A ClevelandBikes’ bike station for Northeast Ohio?

Submitted by Kevin Cronin on Mon, 01/16/2006 - 11:15.

People on REALNEO’s website are used to thinking about new ideas and the way we can help create the city and region we want to live in. Rather than passive acceptance, readers at REALNEO are active shapers of the community.  Our area is increasingly considering the importance of health activities, lifestyle and the comfort and attractiveness of the region.  As a region, we are focusing on regional assets, including our parks and lake.  With that in mind, I want to discuss ClevelandBikes, a two year-old nonprofit, and our project to develop an asset to meet these goals…a bike station, a new piece of the transportation infrastructure.

What’s a bike station?  It’s a combination parking facility and athletic club for cycling commuters, offering secure “round the clock” parking access and a bike tech on hand during the day for emergency services, but it’s really nothing that Northeast Ohio has ever seen before… A bike station is a One-Stop Transportation Center for cyclists. The project borrows from a nation-wide model (Bikestation, an IRC § 501(c)(3) organization, www.bikestation.org).  While each bike station provides unique services and amenities, most offer some combination of the following services:

  • Secure bicycle parking, with “round the clock” access for members;
  • Convenient access to public transportation;
  • Independent shower/changing rooms for both men and women; 
  • Daily service hours with knowledgeable staff offering bicycle repair or parts/supplies retail sale options;
  • Rental bikes for local and tourist needs;
  • Information assistance for planning riding trips; and
  • Access to “environmentally clean” motor vehicle-sharing.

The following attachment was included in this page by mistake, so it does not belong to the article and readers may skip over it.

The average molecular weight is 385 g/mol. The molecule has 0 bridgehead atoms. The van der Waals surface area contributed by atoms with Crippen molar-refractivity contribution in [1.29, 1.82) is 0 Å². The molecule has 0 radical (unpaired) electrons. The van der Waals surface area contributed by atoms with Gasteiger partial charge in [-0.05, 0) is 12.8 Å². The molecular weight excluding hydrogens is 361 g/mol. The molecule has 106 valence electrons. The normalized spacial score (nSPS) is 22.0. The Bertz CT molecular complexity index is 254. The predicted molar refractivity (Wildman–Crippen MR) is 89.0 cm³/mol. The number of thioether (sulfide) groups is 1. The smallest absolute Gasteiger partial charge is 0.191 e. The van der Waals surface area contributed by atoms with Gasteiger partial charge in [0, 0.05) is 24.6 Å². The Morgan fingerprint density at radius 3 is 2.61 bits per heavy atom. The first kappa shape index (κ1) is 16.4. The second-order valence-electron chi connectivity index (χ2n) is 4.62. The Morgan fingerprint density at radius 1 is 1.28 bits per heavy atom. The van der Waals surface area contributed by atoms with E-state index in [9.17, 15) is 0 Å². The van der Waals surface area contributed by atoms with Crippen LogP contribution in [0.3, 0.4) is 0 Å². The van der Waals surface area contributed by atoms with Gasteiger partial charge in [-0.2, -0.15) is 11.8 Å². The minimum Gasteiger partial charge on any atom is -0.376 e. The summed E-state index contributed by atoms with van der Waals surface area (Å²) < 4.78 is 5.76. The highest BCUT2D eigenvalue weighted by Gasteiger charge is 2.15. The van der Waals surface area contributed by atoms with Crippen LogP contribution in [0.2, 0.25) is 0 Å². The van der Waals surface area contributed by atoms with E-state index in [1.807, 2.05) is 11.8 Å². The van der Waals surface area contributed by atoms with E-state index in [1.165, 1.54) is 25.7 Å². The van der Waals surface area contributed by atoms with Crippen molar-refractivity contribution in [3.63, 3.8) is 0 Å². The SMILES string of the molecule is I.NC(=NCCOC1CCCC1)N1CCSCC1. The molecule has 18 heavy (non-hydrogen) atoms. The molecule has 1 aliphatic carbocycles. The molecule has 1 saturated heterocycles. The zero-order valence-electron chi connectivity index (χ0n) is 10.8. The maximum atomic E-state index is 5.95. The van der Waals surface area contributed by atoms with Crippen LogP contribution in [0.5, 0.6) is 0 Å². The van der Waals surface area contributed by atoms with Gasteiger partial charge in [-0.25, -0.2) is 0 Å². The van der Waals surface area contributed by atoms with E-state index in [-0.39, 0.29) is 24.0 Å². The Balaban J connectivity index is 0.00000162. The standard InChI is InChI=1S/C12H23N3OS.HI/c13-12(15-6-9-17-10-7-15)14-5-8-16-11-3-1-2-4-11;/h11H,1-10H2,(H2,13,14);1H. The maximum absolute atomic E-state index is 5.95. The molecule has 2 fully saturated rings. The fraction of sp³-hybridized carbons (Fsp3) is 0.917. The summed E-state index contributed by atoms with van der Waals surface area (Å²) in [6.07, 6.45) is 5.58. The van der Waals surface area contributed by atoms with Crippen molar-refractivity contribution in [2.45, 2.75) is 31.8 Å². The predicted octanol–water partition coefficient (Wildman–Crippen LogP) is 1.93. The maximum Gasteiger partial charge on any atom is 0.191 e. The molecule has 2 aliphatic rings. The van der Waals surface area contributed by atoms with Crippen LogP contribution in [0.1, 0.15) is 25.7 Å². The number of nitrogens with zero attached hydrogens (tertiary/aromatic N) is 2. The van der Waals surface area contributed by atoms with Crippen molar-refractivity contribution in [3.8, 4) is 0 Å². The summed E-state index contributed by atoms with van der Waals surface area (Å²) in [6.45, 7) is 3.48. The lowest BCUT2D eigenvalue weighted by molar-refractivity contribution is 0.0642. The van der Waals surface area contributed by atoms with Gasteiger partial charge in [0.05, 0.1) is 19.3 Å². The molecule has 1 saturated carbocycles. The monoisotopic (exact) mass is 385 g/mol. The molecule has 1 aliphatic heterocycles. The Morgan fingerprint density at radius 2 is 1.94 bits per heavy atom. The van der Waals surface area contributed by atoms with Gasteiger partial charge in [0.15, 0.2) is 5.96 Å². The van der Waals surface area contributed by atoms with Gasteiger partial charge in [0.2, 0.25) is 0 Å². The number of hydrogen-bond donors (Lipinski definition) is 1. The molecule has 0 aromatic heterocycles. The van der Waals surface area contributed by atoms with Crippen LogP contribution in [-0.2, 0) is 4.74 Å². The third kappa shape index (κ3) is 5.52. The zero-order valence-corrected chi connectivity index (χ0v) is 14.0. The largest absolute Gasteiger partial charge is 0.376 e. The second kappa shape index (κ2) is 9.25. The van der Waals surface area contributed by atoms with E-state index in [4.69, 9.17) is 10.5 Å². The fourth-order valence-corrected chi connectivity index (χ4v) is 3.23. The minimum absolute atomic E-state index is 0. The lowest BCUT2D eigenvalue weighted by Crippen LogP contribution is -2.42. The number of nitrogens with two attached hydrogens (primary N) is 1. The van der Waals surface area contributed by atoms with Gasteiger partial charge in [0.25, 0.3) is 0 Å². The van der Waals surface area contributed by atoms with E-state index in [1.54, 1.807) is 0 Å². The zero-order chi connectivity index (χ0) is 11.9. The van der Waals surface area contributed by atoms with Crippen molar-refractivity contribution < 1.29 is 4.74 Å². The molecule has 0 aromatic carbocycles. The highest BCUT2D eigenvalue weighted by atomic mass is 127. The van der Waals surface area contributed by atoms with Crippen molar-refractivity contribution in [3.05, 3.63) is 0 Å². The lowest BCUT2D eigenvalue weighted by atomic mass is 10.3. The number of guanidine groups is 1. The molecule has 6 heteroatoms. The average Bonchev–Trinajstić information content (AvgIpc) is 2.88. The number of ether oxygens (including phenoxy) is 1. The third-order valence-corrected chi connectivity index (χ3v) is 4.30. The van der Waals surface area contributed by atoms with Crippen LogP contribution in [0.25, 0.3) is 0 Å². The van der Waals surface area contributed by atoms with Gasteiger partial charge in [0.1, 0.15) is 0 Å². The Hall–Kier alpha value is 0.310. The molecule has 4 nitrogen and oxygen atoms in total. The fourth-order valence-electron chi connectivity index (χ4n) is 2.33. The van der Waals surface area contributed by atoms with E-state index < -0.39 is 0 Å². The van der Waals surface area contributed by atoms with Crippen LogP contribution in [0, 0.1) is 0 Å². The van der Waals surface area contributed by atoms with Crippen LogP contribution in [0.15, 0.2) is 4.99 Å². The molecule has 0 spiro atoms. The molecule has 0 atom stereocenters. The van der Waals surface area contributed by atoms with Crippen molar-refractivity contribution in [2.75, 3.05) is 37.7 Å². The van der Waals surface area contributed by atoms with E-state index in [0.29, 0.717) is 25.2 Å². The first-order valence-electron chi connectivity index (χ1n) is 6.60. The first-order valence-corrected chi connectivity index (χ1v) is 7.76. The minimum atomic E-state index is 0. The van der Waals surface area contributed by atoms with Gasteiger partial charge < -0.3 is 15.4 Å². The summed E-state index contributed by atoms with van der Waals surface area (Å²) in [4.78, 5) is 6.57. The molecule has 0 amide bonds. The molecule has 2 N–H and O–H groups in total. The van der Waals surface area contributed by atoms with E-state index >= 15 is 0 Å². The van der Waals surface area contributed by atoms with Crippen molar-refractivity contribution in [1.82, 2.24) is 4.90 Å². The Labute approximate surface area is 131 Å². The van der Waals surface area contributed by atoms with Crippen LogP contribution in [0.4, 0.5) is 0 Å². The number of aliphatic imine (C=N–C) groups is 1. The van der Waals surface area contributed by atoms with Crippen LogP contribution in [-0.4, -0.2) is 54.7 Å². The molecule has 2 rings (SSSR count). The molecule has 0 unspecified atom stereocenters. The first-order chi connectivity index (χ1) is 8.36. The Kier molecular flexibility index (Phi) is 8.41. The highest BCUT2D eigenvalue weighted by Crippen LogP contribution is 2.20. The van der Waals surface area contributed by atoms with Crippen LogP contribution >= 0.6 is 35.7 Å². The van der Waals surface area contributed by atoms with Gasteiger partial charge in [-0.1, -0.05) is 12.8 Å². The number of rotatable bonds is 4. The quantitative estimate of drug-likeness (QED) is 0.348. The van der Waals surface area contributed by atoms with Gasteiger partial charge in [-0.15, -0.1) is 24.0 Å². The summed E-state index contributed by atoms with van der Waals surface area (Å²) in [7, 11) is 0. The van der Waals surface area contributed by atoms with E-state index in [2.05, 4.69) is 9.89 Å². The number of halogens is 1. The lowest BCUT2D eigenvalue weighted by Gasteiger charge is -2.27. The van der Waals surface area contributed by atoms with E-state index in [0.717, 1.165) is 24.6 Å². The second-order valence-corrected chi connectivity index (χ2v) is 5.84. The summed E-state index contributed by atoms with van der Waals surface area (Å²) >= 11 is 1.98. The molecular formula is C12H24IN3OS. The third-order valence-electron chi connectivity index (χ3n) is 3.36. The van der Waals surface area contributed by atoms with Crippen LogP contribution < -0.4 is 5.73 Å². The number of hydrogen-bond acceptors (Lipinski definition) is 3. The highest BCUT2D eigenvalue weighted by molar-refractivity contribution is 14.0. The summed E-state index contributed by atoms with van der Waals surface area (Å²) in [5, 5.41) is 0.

Creating a cycling infrastructure helps meet our region’s goals.  Polls identify that more than half of Americans want to bicycle more and drive less, yet transportation officials have not translated these goals to public facilities.  In 2000, the US Transportation Department advised states receiving federal funds that "bicycling and walking facilities will be incorporated into all Transportation Department projects unless exceptional circumstances exist," but acknowledges that fewer than half the states comply. Creating the cycling infrastructure, encourages the cycling activity, easing traffic congestion and generating the desired health, transportation and environmental benefits:

  • Nationally, bicycles account for 10% of all trips, 13% of all fatalities, but only 1% of federal funding. Bike lanes are available for only about 5% of bicycle trips.
  • Toronto analysis found a 23% increase in bicycle traffic after the installation of a bicycle lane.
  • Portland, Oregon, planners identified a 74% increase in bicycle commuting during the 1990s.
  • Bike Station Long Beach reports that as many as 40% of their users were formerly solo motor vehicle drivers and would return to motor vehicles if not for a bike station.

 The facilities are growing nation-wide. The Palo Alto facility is expanding to meet demand -"We're parking more and more bikes all the time," said manager Larry Chinn. "This winter we're parking twice as many as last year and 60% more than the beginning of last summer."

Offering resources and support for cyclists, a Cleveland bike station would encourage cycling and other transportation options, contributing to improved air quality and reduced traffic/parking congestion, enhancing our community’s quality of life.

The ClevelandBikes bike station would be a significant, cost-effective investment in cycling transportation infrastructure, simultaneously acknowledging the growing role of cycling for commuting and transportation and contributing to future non-motorized vehicular transportation growth. 

ClevelandBikes was formed in 2003 as an IRC § 501(c)(3) nonprofit organization. ClevelandBikes is committed to advancing all forms of bicycling as economical and healthful recreation, sport and transportation and advances and defends the rights of Northeastern Ohio cyclists to use the roads and enjoy fair trail access.